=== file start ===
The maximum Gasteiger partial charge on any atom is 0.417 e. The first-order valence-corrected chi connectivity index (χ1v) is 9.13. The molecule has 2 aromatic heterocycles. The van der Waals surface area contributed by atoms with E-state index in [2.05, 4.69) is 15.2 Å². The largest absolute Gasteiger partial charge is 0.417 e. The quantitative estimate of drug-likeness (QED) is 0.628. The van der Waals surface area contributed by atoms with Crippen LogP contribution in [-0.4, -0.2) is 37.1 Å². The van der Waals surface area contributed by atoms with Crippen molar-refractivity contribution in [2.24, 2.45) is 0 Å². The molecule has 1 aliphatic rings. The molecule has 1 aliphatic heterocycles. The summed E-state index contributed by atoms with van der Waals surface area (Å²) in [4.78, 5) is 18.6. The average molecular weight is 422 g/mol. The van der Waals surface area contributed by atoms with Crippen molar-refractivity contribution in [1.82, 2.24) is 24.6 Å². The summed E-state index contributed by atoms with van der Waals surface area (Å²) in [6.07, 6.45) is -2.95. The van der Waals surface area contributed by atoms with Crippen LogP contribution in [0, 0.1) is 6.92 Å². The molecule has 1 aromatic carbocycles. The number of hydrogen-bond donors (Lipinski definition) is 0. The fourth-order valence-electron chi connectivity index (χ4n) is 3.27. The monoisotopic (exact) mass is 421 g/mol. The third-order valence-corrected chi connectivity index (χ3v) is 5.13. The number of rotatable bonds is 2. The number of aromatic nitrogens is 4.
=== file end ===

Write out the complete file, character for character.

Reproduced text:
The maximum Gasteiger partial charge on any atom is 0.417 e. The first-order valence-corrected chi connectivity index (χ1v) is 9.13. The molecule has 2 aromatic heterocycles. The van der Waals surface area contributed by atoms with E-state index in [2.05, 4.69) is 15.2 Å². The largest absolute Gasteiger partial charge is 0.417 e. The quantitative estimate of drug-likeness (QED) is 0.628. The van der Waals surface area contributed by atoms with Crippen LogP contribution in [-0.4, -0.2) is 37.1 Å². The van der Waals surface area contributed by atoms with Crippen molar-refractivity contribution in [2.24, 2.45) is 0 Å². The molecule has 1 aliphatic rings. The molecule has 1 aliphatic heterocycles. The summed E-state index contributed by atoms with van der Waals surface area (Å²) in [4.78, 5) is 18.6. The average molecular weight is 422 g/mol. The van der Waals surface area contributed by atoms with Crippen molar-refractivity contribution in [1.82, 2.24) is 24.6 Å². The summed E-state index contributed by atoms with van der Waals surface area (Å²) in [6.07, 6.45) is -2.95. The van der Waals surface area contributed by atoms with Crippen LogP contribution in [0, 0.1) is 6.92 Å². The molecule has 1 aromatic carbocycles. The number of hydrogen-bond donors (Lipinski definition) is 0. The fourth-order valence-electron chi connectivity index (χ4n) is 3.27. The monoisotopic (exact) mass is 421 g/mol. The third-order valence-corrected chi connectivity index (χ3v) is 5.13. The number of rotatable bonds is 2. The number of aromatic nitrogens is 4.